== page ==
Mike Hoyle of Riverside, NJ
I was on Active Duty and supposed to attend a meeting in The Pentagon that morning. Received a call on the drive in that the meeting had been cancelled, went on to my office at Fort Belvoir, heard about the Pentagon, called my wife in New Jersey, to let her know I was not there.
What has stuck with me was how fortunate I am, to an extent, that I was not there, and the outpouring of concern from friends about the issue, seeing the smoke on the horizon, knowing what it represented, and the story of the Marines who went INTO the affected areas to find and assist survivors
Kim Carrell-Smith of Bethlehem, PA
It was a beautiful sparkling September 11th Tuesday, and as usual I was running late for class. I was teaching a Lehigh University course called (prophetically?) “History and Community Memory” that semester, and the topic for the day was going to be the way in which significant memories become crystallized and come to mean different things for individuals, and communities (whether small local ones, or national, or global). Among other things, I planned to ask students what their first memory of a significant public event was, and how they thought that shaped their own lives, and their understanding of the world. Little did I know we would experience rather than discuss that on this particular day
As I was rushing to get ready to leave for class,, my husband called to tell me to turn on the tv: a plane had run into the World Trade Center. By the time I had to leave for campus, I had seen the second plane hit the towers. When I arrived in class I heard the first building had collapsed; the students were in shock. I asked them if they wanted to go home, and it seemed like there was pretty universal sentiment to leave. That is, until one student said softly that she would rather stay and have class, please: her brother worked in the World Trade Center and she was unable to reach him.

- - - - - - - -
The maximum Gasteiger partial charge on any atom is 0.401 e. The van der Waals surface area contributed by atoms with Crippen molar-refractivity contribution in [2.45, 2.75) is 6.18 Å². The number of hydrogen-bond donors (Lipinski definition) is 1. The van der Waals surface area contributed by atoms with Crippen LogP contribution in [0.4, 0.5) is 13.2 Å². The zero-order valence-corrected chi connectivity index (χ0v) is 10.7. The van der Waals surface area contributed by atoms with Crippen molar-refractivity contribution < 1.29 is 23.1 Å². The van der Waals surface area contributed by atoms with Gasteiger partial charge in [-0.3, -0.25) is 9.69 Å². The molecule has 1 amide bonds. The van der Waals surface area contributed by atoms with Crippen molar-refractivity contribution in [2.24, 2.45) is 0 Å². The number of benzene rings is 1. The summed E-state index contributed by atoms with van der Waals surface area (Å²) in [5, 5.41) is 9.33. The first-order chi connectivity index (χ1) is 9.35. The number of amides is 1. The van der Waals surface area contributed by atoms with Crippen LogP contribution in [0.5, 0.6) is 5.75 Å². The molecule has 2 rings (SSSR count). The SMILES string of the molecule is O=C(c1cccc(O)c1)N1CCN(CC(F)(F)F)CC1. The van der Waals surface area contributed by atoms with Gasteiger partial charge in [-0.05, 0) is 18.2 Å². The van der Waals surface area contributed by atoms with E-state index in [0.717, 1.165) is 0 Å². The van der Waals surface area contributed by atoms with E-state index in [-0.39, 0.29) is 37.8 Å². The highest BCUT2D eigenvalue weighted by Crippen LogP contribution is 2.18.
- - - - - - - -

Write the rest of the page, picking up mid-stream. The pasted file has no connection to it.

We all quickly agreed, and spent 90 minutes discussing anything-but-planes-crashing; I’m sure none of us remembers a thing we talked about. At the end, I asked if she’d like me to walk her up to the counseling center. Another student asked if she would like to go for coffee, another asked if she wanted him to walk her home, and yet another asked if she could call anyone to come and be with her, or just to talk to her.
That day is etched in my memory in multiple ways. The terror and confusion and images of planes and buildings falling, if course. The way the sun sparkled off the trees, and Lehigh’s lovely Gothic Packer Church seemed nearly impossible… But also the remarkable ways in which the students responded in that 90 minutes from 10-11:30 am. “History and Community Memory” became more than a class title that day: it was instead an experience that we all shared. The students molded a bit of history themselves that morning, being –and creating– calm and a semblance of normalcy in the midst of terrible tragedy, and forming a community of support and caring for a fellow student they barely knew, on that third week of classes. I will carry that with me, always.
Those are the things I will remember about that day: the power of calm, compassion, community, and even beauty to continue to exist, and flourish, even as the world seem to be caving in around us…
John Gallo of Newtown Square, PA
I was living and working in Brooklyn on September 11, 2001. My office was about 5 miles from the World Trade Center. When I left work, the cars were covered with a thin layer of ash similar to that seen in a volcano. I commuted to work by subway and they weren’t running. I walked the 6 miles home on a perversely beautiful day. I was frightened when I heard planes but reassured when I saw they were fighters. I was also concerned for my daughter in DC working at the State Department but I learned she was OK by early afternoon.
My neighborhood lost 6 people that day. I still can’t disassociate the normally melodic sound of bagpipes from being a dirge at the many funerals in NYC after the attack.
That day crystallized for me that while there are many good people in this world, there are evil people who must be watched and, where possible, eliminated.
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Sheila Irwin of North Wildwood, NJ